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PHYSICS Bumpstop telemetry in the setup screen

Discussion in 'ACC Blog' started by Aristotelis, Oct 11, 2018.

  1. Aristotelis

    Aristotelis Will it drift? Staff Member KS Dev Team

    Yes you're right, I wanted to explain it, but was running around with the release, sorry. So:

    Yellow line:
    Suspension movement. Obviously the car is stopped at the box so no movement but this is where your suspension "sits". While driving, imagine the suspension line moving up and down. Up when the suspension goes into compression, down when it extends.

    Red line:
    Bumpstop (up) point. By changing the "bumpstop range" value (which we should better name it bumpstop gap), you modify the space between the suspension "free" travel (only springs) and when it touches or presses the bumpstop. The closer the red line goes to the yellow line, the sooner the suspension will start compressing the bumpstop and this raising stiffness and controlling the suspension compression movement.

    Green line:
    Just the end of suspension travel in extension. Not in scale, safely ignore.


    Small reminder; As you know by now, cars that have important aerodynamic features as splitters and diffuser, are quite pitch sensitive. That means that when you brake the car pitches forward, making the front splitter going closer to the ground and the rear diffuser going further up from the ground. The effect of that is that the aero balance moves heavily towards the front of the car. If this pitch movement is not constrained, the car can become very unstable especially under trailbraking turn in.

    How to setup the car?
    Rule of thumb (but as always your mileage may vary, it's all a compromise).
    The more stability you need under turn in, the more you need the front suspension to touch the bumpstop when pitching forward. So to make the car more stable, you need to lower the "bumpstop range" value so that the redline goes closer to the yellow or even touches it. Obviously if you need more turn in, then you go the other way around. You can also modify the stiffness of the bumpstop by increasing or decreasing the "bumpstop rate". Later on you it will be also possible to change the linearity. (note: rear wing can stabilize this effect too making it more mild and permitting a suspension with more gap until the bumpstop (or softer bumpstops).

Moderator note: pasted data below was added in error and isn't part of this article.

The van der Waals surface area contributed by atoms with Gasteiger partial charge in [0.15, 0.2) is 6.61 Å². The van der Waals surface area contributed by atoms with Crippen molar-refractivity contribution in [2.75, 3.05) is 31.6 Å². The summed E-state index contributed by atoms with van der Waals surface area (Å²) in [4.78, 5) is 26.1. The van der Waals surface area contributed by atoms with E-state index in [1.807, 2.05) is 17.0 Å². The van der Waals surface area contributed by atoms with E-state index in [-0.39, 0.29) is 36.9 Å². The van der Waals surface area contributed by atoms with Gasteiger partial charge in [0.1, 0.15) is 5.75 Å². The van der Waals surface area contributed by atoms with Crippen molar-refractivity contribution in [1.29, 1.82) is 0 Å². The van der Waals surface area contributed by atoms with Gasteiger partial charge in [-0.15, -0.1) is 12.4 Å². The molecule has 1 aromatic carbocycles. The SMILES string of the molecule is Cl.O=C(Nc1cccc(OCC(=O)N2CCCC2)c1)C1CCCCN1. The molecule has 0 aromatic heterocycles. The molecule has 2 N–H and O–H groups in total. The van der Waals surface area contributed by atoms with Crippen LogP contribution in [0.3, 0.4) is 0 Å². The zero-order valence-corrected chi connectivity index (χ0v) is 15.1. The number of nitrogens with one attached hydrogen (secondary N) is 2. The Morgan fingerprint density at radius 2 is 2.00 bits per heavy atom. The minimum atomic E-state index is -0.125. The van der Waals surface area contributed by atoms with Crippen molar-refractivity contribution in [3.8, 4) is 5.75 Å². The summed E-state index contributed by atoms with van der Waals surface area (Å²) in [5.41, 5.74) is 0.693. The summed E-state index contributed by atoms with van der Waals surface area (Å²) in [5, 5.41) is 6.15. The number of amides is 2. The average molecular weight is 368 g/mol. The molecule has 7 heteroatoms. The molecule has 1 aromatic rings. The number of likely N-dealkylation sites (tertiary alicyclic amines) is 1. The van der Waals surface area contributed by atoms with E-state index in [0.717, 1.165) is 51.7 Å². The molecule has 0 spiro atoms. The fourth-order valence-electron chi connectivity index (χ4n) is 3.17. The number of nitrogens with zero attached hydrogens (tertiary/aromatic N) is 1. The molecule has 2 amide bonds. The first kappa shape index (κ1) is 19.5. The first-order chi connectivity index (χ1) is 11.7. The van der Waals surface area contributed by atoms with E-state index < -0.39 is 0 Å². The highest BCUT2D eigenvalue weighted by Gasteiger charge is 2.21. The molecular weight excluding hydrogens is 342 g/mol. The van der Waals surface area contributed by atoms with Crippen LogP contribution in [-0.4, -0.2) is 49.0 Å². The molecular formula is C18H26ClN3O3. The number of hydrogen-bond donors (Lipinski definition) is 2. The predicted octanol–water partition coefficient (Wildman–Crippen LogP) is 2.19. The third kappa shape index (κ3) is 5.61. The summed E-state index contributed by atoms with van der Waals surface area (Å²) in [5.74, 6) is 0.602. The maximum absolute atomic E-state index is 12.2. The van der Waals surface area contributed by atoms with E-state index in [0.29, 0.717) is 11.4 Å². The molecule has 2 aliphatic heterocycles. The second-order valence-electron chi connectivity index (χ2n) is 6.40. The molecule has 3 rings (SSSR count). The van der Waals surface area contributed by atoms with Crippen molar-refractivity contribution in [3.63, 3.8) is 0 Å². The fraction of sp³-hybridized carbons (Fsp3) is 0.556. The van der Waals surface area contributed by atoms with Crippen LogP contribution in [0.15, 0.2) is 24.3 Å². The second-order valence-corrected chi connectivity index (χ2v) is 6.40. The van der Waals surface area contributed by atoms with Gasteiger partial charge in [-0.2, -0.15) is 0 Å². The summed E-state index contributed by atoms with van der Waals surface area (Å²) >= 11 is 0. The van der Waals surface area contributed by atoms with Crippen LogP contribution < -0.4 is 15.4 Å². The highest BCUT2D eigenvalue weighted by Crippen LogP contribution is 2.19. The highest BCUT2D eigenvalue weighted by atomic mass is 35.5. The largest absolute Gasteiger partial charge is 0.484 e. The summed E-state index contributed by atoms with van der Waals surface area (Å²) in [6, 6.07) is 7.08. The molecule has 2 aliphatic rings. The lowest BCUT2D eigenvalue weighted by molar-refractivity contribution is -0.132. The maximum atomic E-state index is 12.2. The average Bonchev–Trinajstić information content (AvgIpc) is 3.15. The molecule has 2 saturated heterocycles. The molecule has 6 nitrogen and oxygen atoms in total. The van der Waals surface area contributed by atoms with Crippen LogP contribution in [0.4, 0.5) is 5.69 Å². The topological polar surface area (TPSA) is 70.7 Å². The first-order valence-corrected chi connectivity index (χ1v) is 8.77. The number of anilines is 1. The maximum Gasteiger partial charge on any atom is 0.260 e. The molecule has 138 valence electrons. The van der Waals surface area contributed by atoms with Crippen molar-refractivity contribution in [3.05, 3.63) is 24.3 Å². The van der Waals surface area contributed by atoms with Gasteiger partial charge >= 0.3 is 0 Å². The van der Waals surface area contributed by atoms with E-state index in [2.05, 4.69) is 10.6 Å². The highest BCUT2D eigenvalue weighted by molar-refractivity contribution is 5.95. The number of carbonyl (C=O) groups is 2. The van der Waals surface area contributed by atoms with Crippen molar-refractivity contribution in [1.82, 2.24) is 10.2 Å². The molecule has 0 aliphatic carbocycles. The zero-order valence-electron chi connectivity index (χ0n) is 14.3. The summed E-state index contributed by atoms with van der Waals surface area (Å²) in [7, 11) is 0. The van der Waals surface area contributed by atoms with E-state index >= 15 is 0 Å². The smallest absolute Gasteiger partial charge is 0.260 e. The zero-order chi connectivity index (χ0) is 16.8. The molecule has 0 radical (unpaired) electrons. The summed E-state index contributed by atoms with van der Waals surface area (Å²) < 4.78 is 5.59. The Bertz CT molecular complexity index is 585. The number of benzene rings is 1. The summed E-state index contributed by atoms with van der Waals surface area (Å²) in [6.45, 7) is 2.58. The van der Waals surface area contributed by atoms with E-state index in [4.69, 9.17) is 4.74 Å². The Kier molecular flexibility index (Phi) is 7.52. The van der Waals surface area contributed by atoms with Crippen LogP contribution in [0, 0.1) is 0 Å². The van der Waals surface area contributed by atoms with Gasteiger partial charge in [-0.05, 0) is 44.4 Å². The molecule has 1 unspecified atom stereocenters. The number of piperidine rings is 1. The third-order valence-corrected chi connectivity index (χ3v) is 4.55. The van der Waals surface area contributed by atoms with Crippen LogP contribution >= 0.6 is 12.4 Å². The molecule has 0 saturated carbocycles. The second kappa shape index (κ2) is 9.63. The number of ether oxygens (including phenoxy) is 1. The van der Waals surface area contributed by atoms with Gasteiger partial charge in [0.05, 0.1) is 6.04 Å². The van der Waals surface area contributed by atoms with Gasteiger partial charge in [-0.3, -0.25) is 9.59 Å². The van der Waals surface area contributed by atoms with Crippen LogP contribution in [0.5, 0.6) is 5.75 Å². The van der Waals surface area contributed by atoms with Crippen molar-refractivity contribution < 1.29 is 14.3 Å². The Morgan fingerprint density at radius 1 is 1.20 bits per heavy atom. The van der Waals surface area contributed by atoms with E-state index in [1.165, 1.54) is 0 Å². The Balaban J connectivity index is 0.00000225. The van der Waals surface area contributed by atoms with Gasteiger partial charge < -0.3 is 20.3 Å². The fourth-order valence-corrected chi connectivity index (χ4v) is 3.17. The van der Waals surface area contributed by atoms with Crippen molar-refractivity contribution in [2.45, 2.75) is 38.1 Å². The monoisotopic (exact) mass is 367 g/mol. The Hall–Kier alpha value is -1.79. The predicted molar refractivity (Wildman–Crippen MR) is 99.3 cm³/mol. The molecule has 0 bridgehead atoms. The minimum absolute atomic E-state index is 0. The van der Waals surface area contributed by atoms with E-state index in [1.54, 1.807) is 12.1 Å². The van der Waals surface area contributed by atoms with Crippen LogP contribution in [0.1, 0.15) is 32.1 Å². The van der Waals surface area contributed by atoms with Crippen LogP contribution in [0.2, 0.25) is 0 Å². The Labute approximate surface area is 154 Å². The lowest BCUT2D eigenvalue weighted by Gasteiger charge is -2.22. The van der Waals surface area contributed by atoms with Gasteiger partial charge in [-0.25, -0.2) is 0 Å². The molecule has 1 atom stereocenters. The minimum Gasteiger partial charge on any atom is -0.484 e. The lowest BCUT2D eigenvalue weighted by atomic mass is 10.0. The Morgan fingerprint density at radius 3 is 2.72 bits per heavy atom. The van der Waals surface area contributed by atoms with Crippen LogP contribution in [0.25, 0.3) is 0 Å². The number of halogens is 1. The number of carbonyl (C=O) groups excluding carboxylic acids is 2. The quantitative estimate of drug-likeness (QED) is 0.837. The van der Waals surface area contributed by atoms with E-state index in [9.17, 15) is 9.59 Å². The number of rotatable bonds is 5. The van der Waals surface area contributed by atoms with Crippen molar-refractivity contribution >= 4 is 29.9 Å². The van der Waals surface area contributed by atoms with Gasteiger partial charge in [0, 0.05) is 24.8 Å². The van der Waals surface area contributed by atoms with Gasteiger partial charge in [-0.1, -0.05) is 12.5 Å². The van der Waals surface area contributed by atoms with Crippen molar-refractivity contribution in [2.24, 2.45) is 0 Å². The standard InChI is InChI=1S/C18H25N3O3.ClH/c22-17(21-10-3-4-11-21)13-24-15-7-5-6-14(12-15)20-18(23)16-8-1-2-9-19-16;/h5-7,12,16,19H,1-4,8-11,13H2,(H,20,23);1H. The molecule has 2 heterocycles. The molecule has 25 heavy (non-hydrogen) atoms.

Generally you want less bumpstop work at the rear, so that the rear end absorbs kerbs and bumps and gives traction. Still, if the circuit permits it and driving style can handle it, you can do similar setup to the rear. Making the suspension touching the rear bumpstop sooner, you raise the stiffness and also limit the squat of the rear end, preventing the aero balance of shifting too much to the rear and limiting power on understeer.

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  3. so bumpstop range is the length of the bumpstop, so to say? does it have a unit? is it 10mm? 10cm or 10 what? we could to an analogy to those pro pedals you see, that you can exchange bump rubbers in different sizes and rates, harder, softer?

    Sorry for the silly question :)
    Last edited: Oct 11, 2018
  4. mkotechno

    mkotechno Simracer

    AFAIU in this text and it actually surprises me, bumpstop range is the space in which there is no bumpstop; so the higher the value the smaller the bumpstop is.

    I would recomend the devs to invert the value or change the attribute name because is hard to make a mental picture like it is now.
  5. Radfahrer

    Radfahrer Hardcore Simmer

    As Aris said above : " By changing the "bumpstop range" value (which we should better name it bumpstop gap), you modify the space between the suspension "free" travel (only springs) and when it touches or presses the bumpstop

    A bit of a misnomer there, but knowing Aris and his crew, they┬┤ll be changing that soon ;)
    Last edited: Oct 11, 2018
    Leonardo Ratafia likes this.